Dilemmas of a trading nation: Japan and the United States in the evolving Asia-Pacific order
Opportunities and challenges for development lending in the Asia-Pacific
Emergent uncertainty in regional integration
This administration has expressed strong interest in advancing bilateral trade negotiations with Japan, and receiving such commitment from Prime Minister Abe during the president’s visit would surely be seen as a huge win. However, the U.S. side is also well aware about Japan’s reluctance to launch bilateral negotiations and its preference to see through the TPP 11 in the hopes of a future U.S. return.
It’s a strange proposition: You’re asking [Japanese] voters to vote for the Party of Hope, while the face of the party [Tokyo Governor Yuriko Koike] is not a contender to occupy the top position.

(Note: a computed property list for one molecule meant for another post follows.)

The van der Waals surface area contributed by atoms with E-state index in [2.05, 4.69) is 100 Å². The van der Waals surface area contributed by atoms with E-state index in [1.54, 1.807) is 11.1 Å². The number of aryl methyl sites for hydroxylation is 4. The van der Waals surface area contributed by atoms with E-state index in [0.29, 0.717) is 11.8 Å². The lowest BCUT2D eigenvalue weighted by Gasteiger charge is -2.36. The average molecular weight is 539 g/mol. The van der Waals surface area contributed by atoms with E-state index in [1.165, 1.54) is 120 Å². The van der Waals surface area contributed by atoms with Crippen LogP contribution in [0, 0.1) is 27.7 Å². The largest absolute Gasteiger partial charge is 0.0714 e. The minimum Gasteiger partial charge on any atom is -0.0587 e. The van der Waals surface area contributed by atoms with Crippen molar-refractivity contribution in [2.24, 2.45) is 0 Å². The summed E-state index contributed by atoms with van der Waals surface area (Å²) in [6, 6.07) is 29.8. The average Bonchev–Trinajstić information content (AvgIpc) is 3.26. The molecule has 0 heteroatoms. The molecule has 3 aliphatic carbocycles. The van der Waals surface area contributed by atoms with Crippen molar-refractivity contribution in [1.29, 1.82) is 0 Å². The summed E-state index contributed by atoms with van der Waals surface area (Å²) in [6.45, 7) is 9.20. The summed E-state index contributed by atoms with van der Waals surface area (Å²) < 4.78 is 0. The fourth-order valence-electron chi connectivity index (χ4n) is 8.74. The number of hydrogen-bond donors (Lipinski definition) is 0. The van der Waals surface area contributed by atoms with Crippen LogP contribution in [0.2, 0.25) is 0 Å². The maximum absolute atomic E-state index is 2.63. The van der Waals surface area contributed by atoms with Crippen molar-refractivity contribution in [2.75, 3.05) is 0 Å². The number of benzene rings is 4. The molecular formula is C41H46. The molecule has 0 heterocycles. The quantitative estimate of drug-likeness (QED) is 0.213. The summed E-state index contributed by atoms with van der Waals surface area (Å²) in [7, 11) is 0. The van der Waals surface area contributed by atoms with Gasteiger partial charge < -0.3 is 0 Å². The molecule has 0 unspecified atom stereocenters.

Many people in Washington rushed to the conclusion … that the TPP was dead. I think this reflects the fact that many people in the United States cannot think that an ambitious trade agenda can go forward without the United States. These [talks] would actually put Japan really in a leadership position.
Create alternatives [to Trump’s push for bilateral trade deals]. The value of enacting a ‘TPP 11’ lies not only in the gains of improved market access to remaining member economies or the preservation of a rule book that aims to reform state-owned enterprises. It also increases Japan’s bargaining leverage vis-a-vis the U.S.
The signals are very clear that the United States wants to negotiate a free trade agreement with Japan.